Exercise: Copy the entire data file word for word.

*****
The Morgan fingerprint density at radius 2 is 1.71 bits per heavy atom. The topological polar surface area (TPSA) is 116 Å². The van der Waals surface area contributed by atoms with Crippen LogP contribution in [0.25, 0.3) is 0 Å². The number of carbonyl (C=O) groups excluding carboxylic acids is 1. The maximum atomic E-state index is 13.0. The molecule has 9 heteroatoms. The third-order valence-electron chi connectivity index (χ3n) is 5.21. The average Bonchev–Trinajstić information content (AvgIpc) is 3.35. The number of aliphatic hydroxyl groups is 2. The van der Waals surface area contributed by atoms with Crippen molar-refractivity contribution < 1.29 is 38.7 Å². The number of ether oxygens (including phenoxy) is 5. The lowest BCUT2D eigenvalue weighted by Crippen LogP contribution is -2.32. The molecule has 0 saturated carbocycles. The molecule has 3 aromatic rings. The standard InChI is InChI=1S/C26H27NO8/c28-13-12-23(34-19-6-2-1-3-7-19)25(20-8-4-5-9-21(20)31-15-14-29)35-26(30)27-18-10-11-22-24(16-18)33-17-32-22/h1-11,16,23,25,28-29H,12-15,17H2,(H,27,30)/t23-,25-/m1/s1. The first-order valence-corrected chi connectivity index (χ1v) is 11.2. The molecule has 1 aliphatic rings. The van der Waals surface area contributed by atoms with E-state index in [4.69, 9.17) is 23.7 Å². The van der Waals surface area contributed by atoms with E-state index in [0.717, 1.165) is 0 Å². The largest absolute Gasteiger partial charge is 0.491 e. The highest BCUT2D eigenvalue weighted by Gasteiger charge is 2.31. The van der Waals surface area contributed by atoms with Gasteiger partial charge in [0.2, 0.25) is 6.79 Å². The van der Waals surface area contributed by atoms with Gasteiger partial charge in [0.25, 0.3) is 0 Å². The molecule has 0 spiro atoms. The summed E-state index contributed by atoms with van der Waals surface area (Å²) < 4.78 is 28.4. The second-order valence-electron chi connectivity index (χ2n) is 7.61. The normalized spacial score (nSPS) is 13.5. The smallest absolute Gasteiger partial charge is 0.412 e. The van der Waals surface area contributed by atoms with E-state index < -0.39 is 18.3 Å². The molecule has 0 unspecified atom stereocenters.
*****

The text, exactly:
The Morgan fingerprint density at radius 2 is 1.71 bits per heavy atom. The topological polar surface area (TPSA) is 116 Å². The van der Waals surface area contributed by atoms with Crippen LogP contribution in [0.25, 0.3) is 0 Å². The number of carbonyl (C=O) groups excluding carboxylic acids is 1. The maximum atomic E-state index is 13.0. The molecule has 9 heteroatoms. The third-order valence-electron chi connectivity index (χ3n) is 5.21. The average Bonchev–Trinajstić information content (AvgIpc) is 3.35. The number of aliphatic hydroxyl groups is 2. The van der Waals surface area contributed by atoms with Crippen molar-refractivity contribution < 1.29 is 38.7 Å². The number of ether oxygens (including phenoxy) is 5. The lowest BCUT2D eigenvalue weighted by Crippen LogP contribution is -2.32. The molecule has 0 saturated carbocycles. The molecule has 3 aromatic rings. The standard InChI is InChI=1S/C26H27NO8/c28-13-12-23(34-19-6-2-1-3-7-19)25(20-8-4-5-9-21(20)31-15-14-29)35-26(30)27-18-10-11-22-24(16-18)33-17-32-22/h1-11,16,23,25,28-29H,12-15,17H2,(H,27,30)/t23-,25-/m1/s1. The first-order valence-corrected chi connectivity index (χ1v) is 11.2. The molecule has 1 aliphatic rings. The van der Waals surface area contributed by atoms with E-state index in [4.69, 9.17) is 23.7 Å². The van der Waals surface area contributed by atoms with E-state index in [0.717, 1.165) is 0 Å². The largest absolute Gasteiger partial charge is 0.491 e. The highest BCUT2D eigenvalue weighted by Gasteiger charge is 2.31. The van der Waals surface area contributed by atoms with Gasteiger partial charge in [0.2, 0.25) is 6.79 Å². The van der Waals surface area contributed by atoms with Gasteiger partial charge in [0.25, 0.3) is 0 Å². The molecule has 0 spiro atoms. The summed E-state index contributed by atoms with van der Waals surface area (Å²) < 4.78 is 28.4. The second-order valence-electron chi connectivity index (χ2n) is 7.61. The normalized spacial score (nSPS) is 13.5. The smallest absolute Gasteiger partial charge is 0.412 e. The van der Waals surface area contributed by atoms with E-state index < -0.39 is 18.3 Å². The molecule has 0 unspecified atom stereocenters.